8/29-30, 489 polled, 4.5% MoE
Last Updated on Wednesday, 05 September 2007 11:13
 
Florida 7/16 PDF Print E-mail
Written by Administrator   
Tuesday, 17 July 2007 11:05

I polled Florida again, with two samples, one drawn from registered Democrats who have history of voting in general elections and one drawn from registered Democrats who have history of voting in Demogratic primaries. I will refer to 'primary and general' voters below, but all are registered Democrats whose voting history shows them to be likely voters in 2008.

Clinton is still far ahead, but Obama has made gains over the last month. The most notable shift was among African American primary voters. Last month, African American general voters went three to one for Obama over Clinton, while African American primary voters went three to one for Clinton over Obama. This month, both groups went strongly for Obama. This shift, along with a smaller shift among white primary voters now has Clinton doing better among general voters than among primary voters, a reversal of last month's results.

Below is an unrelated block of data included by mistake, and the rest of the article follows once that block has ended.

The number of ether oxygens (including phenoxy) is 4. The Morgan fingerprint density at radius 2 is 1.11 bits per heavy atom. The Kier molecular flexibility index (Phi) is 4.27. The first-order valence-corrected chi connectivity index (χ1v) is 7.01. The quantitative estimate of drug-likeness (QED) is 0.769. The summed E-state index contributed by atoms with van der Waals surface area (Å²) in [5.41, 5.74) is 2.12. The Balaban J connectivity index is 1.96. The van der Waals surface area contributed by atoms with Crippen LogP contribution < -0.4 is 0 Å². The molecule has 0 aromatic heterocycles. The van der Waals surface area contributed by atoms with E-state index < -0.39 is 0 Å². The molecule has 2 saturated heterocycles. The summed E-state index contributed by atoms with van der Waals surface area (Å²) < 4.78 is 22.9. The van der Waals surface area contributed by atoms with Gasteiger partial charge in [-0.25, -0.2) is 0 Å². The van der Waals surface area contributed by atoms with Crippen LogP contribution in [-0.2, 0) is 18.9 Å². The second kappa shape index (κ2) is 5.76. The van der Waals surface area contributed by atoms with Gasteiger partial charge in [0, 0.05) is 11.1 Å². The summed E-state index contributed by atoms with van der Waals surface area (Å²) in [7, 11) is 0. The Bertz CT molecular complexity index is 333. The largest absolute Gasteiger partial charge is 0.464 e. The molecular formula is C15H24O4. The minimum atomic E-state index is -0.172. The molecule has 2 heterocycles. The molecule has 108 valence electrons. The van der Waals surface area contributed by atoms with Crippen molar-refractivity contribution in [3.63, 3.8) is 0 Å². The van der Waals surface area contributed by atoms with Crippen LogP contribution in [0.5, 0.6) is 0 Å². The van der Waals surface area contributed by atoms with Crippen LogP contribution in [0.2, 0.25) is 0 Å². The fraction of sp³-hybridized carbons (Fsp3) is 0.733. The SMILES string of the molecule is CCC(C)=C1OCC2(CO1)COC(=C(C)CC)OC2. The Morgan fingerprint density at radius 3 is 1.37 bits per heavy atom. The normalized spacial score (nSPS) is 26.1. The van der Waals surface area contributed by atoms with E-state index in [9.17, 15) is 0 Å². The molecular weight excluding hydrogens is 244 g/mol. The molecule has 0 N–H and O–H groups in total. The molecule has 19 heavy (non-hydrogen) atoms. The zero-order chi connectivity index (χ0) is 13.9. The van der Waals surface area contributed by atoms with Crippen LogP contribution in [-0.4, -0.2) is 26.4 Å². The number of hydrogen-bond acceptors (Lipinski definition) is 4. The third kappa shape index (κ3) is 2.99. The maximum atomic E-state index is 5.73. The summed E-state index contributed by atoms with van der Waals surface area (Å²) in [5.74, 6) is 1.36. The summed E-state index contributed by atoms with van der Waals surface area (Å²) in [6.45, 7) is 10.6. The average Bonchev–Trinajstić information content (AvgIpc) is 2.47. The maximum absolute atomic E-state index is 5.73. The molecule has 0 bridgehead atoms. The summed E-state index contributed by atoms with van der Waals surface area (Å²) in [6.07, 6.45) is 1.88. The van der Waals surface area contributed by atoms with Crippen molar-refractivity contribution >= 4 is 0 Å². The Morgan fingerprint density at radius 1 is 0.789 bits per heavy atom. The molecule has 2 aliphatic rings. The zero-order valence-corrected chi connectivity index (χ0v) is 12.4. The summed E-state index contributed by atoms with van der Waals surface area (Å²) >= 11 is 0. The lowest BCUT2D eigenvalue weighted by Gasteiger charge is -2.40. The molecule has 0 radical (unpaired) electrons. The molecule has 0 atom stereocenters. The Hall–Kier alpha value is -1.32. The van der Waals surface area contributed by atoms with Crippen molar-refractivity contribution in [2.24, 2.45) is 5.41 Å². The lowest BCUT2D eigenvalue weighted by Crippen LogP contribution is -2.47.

Last Updated on Tuesday, 17 July 2007 11:20
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Texas GOP 8/29 PDF Print E-mail
Written by Administrator   
Friday, 31 August 2007 10:59
I polled the Texas GOP on their presidential primary preferences ahead of the upcoming straw poll. Few candidates will be attending, so it will be hard to predict the results. To vote in the straw poll, the individual must have been a delegate or alternate delegate at a recent GOP convention. I poll voters that have voted in recent GOP primaries, which is a much larger population. I named all candidates, but only gave choices for the top 6, plus options for 'Other' and 'Undecided.'
I last polled the Texas GOP in mid-June, and found that Fred Thompson led the pack with 29% despite not officially being in the race. He's still not in 'officially,' but he still leads with 25%. Rudy Giuliani is unchanged at 21%. McCain slips from third to fifth as both Mitt Romney and Mike Huckabee move up to 15% and 13% respectively. The Iowa straw poll seems to have really boosted Huckabee while Romney has been gaining for a longer period. The previous poll got lots of attention as a result of showing Ron Paul at 6%, higher than any other telephone poll. He has slipped to 5% due to a weaker showing in the San Antonio area, where Huckabee and Romney showed gains.
As noted last time, there are some noticeable gender gaps, with Thompson, Huckabee and Paul all much more popular with men than with women. Romney was also higher with men, but there was less of a gap. McCain was fairly even, while Giuliani did much better among women. Women were also much more likely to be undecided.